Nexus One dropping back to 2G on Optus

I’m looking at moving my company’s mobile phone services over to Telstra, and I wanted to do some checking of whether my new Nexus One (gift from GoogleIO 2010) was going to work on the NextG network. While some of the frequencies (2100MHz) overlap, my Nexus One uses the 900MHz frequency, whereas Telstra NextG uses the 850MHz frequency.

In the process of sniffing around my phone’s settings, I accidentally screwed something up so that my phone only had 2G access. This blog post is to share the optimal settings for the Nexus One on Optus.

After referring to the really helpful Nexus One Help Forum post I went into the testing menu, and basically screwed something up.

  1. In the phone dial pad… *#*#4636#*#* (This is the testing menu)
  2. Select Phone information (first) option

There are two settings you need to have to work well with Optus:

  1. Towards the bottom under “Set preferred network type:” to “WCDMA Preferred“.
  2. Hit the Menu key > Select radio band > Select AUS as the network > Select OK.

I think I must have selected AUS2 out of curiousity, and in the process screwed up the 3G access on Optus.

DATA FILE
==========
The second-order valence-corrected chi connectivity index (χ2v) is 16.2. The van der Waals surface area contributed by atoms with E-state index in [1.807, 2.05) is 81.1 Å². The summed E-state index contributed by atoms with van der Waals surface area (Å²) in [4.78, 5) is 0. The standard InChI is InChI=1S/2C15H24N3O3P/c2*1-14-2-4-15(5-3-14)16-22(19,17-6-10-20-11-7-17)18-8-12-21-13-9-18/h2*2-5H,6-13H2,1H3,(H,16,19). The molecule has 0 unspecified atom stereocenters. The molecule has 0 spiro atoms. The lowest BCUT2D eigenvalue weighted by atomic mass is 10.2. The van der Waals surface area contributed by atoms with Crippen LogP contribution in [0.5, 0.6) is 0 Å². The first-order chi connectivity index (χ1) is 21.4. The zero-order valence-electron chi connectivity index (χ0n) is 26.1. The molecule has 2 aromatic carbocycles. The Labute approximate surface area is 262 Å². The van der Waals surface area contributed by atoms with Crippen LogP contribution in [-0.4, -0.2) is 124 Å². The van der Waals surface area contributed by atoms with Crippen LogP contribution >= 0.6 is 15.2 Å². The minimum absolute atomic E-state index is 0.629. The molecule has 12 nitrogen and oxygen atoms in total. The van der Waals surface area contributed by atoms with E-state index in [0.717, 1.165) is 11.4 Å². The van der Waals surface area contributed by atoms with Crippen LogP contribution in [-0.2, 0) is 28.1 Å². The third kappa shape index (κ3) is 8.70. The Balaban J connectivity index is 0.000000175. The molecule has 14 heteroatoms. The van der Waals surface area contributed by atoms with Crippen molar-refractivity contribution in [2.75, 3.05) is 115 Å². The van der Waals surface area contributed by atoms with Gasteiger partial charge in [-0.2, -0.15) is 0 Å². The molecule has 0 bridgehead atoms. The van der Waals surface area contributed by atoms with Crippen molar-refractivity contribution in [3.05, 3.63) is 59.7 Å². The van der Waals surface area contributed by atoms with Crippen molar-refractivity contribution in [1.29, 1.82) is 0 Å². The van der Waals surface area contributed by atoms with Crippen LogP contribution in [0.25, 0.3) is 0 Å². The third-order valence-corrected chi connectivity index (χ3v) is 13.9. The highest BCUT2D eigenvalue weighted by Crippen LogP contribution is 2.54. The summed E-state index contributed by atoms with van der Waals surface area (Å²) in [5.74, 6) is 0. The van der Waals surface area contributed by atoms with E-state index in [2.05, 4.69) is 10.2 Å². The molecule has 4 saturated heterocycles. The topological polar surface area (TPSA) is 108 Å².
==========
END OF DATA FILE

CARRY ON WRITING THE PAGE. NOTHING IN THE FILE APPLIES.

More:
Changing back to AUS and fixing WCDMA Preferred, and I got back my 3G.

Changing Subversion Revision Authors – simple script

After making the decision to move our JIRA and Confluence development stack back in-house (after a year or so of using JIRA Studio), I also took the opportunity to pick up a few of Atlassian’s other products thanks to their disruptive $10 Start Deals.

One of these products, Fisheye, looks pretty impressive, however, I ran into a road-block when starting to use it on our existing Subversion repository: we had too many committers.

While the current Hiive Systems team consists of only 5 code committers – well under the 10 committer limit in the Starter version of Fisheye – the subversion branch has quite a lot of history. Our revision log is well over 100,000 commits, and includes a bunch of people who’d played a role in development in the past – interns, staff from our sister company, Internetrix, and some staff no longer with the company. This, combined with some laziness around usernames – I’ve been known by two usernames over time – and we were going well beyond our 10 unique committers. Unfortunately, and understandably, Fisheye doesn’t prompt to say “which users do you want to count/care about” – it just stops indexing once it gets to the 11th committer.

So, we needed a way to go back and group together committers. In some cases, it meant having my commits work off a standard username (how novel!). In others, it meant taking commits from interns and language translation staff and converting them over to a common “archive” user.

While the process was fairly easy on a revision by revision basis, with over 100K revisions, I needed a better approach. So I wrote this little Perl script. Hopefully it is useful for you too.

Download the file here.